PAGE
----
"They are more of a defensive group," Romar suggested, referring to Morris, Smith and freshmen Venoy Overton and Justin Holiday. "All four of those guys are as good or better (defensively) than we had last year."

The teams emphasis on defense will be noticeable as well.

"I think it will be more pressure than we had last year," Romar said, understating the obvious. "This team is not quite as quick as (2004-06 teams) but they're quick and this group is longer than those teams were. We'll still try to get to you and force turnovers and force the opposition to be a little more uncomfortable with the basketball. Last year we weren't able to do that."

And they are focused.

"We're hopeful to create an identity that isn't in highlights or the baskets that we make, but in getting stops, rebounding the ball and making the tough plays," Romar said.

The Hoop Dawgs are headed back to the drawing board. Gone is the frenzied atmosphere of Husky Hoopla, replaced by a return weekend to St Martin's College in Lacey for the opening of practice, where they can focus without the glare of the spotlight.

"It's just a way for us to get away - to be together and concentrate with no distractions," Romar said. "We don't just practice together; we eat together – it's like a retreat, and I like that."

The biggest change is the most important one, and something that could only improve with time; experience.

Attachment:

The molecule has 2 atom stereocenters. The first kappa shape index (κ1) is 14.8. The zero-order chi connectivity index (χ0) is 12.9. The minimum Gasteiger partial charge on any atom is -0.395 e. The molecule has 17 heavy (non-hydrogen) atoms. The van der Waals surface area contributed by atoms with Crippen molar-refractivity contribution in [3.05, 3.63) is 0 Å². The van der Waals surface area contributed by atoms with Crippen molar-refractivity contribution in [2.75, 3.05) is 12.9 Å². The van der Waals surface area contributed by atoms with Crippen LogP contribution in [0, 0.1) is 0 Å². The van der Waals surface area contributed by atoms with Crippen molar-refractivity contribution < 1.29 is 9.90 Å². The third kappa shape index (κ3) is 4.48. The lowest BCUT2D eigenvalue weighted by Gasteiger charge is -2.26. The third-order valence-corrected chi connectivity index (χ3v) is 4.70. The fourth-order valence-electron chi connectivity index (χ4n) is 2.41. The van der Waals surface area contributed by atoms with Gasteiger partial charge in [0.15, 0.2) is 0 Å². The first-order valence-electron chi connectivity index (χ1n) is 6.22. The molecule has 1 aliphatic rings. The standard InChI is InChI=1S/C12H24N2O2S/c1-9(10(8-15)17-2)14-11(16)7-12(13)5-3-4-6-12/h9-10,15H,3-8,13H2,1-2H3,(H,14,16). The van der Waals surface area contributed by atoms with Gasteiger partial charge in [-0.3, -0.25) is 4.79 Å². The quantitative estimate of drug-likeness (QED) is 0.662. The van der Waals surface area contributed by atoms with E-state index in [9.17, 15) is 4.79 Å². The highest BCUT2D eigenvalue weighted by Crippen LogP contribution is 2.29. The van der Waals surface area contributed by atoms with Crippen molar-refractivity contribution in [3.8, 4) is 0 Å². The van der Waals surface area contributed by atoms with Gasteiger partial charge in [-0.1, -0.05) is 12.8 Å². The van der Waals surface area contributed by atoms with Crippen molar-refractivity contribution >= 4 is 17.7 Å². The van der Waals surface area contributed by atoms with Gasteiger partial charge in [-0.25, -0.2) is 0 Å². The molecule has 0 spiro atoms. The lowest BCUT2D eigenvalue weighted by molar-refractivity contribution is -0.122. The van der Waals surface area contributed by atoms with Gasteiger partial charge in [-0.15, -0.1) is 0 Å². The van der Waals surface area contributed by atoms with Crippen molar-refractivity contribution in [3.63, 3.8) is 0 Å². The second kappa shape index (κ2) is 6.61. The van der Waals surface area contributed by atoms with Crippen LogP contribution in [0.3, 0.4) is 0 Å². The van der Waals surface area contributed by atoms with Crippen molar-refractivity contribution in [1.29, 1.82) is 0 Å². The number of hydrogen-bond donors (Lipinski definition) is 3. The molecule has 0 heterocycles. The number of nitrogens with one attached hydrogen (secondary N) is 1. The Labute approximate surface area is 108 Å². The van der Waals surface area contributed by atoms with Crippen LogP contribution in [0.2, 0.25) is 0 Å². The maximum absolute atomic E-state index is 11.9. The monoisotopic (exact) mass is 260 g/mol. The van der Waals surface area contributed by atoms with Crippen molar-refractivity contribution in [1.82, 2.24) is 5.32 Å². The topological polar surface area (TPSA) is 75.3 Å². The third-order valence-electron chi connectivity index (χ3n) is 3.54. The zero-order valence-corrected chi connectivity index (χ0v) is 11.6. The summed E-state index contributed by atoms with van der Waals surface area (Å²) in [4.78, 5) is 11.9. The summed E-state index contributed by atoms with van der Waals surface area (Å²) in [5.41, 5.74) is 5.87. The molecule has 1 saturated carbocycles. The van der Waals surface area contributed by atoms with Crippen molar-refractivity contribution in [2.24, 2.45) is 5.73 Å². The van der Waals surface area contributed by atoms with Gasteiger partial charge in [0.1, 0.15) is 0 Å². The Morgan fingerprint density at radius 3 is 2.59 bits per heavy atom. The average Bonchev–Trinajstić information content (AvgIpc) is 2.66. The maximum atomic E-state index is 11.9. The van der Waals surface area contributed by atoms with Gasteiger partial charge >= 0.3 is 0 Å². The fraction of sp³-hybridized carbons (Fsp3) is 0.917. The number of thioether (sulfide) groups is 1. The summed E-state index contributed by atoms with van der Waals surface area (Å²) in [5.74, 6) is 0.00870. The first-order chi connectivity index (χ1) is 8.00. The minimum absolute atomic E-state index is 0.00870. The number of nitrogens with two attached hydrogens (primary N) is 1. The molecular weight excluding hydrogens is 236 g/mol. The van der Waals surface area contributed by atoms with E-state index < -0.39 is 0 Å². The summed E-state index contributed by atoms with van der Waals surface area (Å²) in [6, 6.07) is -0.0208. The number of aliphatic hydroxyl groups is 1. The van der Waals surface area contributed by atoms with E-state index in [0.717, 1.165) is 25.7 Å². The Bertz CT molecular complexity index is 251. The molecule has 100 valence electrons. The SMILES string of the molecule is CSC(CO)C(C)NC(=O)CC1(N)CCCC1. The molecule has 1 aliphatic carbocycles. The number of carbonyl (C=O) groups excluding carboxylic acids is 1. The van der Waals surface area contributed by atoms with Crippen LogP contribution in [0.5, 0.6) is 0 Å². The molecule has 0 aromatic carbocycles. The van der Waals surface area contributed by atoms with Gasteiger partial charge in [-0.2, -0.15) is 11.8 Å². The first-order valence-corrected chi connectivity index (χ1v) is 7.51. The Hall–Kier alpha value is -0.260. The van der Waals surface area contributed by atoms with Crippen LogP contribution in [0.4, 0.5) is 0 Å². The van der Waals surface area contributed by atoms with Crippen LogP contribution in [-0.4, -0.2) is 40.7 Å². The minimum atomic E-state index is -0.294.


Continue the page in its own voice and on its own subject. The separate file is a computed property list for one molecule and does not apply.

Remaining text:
"I'm not trying to make excuses, but last year coaches from around the country would call me chuckling, saying I've watched your games – it's gets better coach, trust me,'" Romar said.

"Right away we can tell in practices that there are certain things we don't have to harp on. There's a certain level of commitment that the older guys seem to understand and they're already out there trying to demonstrate to the young players. It makes a difference."

It also helps that he has enough bodies to practice straight-up, as opposed to a year ago."

"Last year, the majority of our preseason practices, we had nine players," Romar said. "Coach (Paul) Fortier made 10, Coach (Cameron) Dollar made 11, and than Coach Dollar made 10 when Coach Fortier couldn't go."

The numbers game begs another question; with a roster of 13 quality players, how can he find playing time for everyone?

"I don't know if there is any team in the country that plays 13 guys, so I think every coach in the country has the same problem," Romar said. "Someone is going to end up the odd man. We (coaches) don't make that decision – the players make the decision.

But after last year's disappointment - injuries and inexperience ravaged the team - having 13 quality players to choose from is a pretty good problem to have. Top Stories